The increasing survival rate of children with cancer because of more refined treatments makes necessary the investigation of psychological burden for the young patients.
The aim of the study was to evaluate the development of psychological problems in children with cancer during the initial 6-month period of intensive treatment.
This prospective, comparative study was conducted at one of the largest Greek pediatric oncology units in Athens. The sample comprised 132 children with cancer treated during a 30-month period and 100 children with no cancer as control group. Data were collected using the Rutter instruments for parents and teachers. For patients, it was completed by their parents at 1 (T1), 3 (T2), and 6 months (T3) from diagnosis and by teachers at T3. In the control group, the questionnaire was completed by teachers and parents once.
The comparison of total Rutter scores for patients at T1, T2, and T3, according to parents' responses, showed statistically significant difference (P < .001). The difference in scores for patients (at T3) and control subjects was also significant according to both parents' (P < .00001) and teachers' (P < .001) responses. Children with leukemia had higher score reduction during treatment (P = .009) compared with the rest. Only age had a marginal impact on score of patients at T1 (R 2 = 0.04).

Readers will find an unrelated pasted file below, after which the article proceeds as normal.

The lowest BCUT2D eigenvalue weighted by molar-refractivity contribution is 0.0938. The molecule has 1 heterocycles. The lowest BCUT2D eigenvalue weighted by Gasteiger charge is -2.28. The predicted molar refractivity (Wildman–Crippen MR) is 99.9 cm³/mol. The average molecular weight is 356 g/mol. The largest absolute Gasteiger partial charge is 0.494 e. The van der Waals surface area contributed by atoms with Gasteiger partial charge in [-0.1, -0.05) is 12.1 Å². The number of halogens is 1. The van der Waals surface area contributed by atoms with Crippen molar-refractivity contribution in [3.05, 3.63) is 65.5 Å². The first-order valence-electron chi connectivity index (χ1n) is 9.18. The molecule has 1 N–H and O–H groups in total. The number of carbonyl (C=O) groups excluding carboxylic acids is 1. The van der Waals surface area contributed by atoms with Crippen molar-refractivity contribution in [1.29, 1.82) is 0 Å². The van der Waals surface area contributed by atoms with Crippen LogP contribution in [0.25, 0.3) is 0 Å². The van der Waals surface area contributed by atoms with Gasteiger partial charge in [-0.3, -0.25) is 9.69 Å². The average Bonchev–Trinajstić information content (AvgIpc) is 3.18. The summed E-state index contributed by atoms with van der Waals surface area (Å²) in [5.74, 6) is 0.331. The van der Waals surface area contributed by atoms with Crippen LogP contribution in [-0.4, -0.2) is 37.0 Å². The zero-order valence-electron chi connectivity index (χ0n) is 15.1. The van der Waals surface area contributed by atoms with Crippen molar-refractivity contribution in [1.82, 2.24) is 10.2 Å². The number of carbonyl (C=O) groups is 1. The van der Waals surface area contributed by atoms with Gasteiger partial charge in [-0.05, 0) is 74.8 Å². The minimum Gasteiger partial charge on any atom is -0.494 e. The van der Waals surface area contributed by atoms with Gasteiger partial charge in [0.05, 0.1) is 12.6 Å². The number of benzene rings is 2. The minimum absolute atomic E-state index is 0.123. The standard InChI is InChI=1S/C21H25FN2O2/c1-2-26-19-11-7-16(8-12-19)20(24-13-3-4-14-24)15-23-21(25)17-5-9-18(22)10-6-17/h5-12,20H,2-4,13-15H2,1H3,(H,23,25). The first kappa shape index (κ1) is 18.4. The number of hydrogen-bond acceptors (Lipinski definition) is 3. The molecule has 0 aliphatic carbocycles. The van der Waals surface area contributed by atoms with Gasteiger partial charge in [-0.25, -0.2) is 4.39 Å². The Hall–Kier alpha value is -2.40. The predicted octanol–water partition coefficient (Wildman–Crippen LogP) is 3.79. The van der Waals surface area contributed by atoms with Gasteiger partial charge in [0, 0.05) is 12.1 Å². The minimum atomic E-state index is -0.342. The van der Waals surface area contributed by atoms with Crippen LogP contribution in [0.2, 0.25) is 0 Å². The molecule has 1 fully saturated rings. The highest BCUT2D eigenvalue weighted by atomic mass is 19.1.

Based on parental reports, children treated for cancer develop psychological problems during the period of intensive treatment. The development and evolution of these problems depend on their age and type of cancer.
This information can be used for relevant interventions in specific groups.
Author Affiliations: Nursing Education Office (Dr Gerali) and Oncology Unit (Drs Servitzoglou and Vasilatou-Kosmidis), Children's Hospital "P. & A. Kyriakou"; and Faculty of Nursing, University of Athens (Drs Paikopoulou, Theodosopoulou, and Madianos), Athens, Greece.
Correspondence: Marina Servitzoglou, MD, PhD, Oncology Unit, Children's Hospital "P. & A. Kyriakou," Thivon and Levadias, 11527 Athens, Greece (firstname.lastname@example.org).
Accepted for publication August 29, 2010.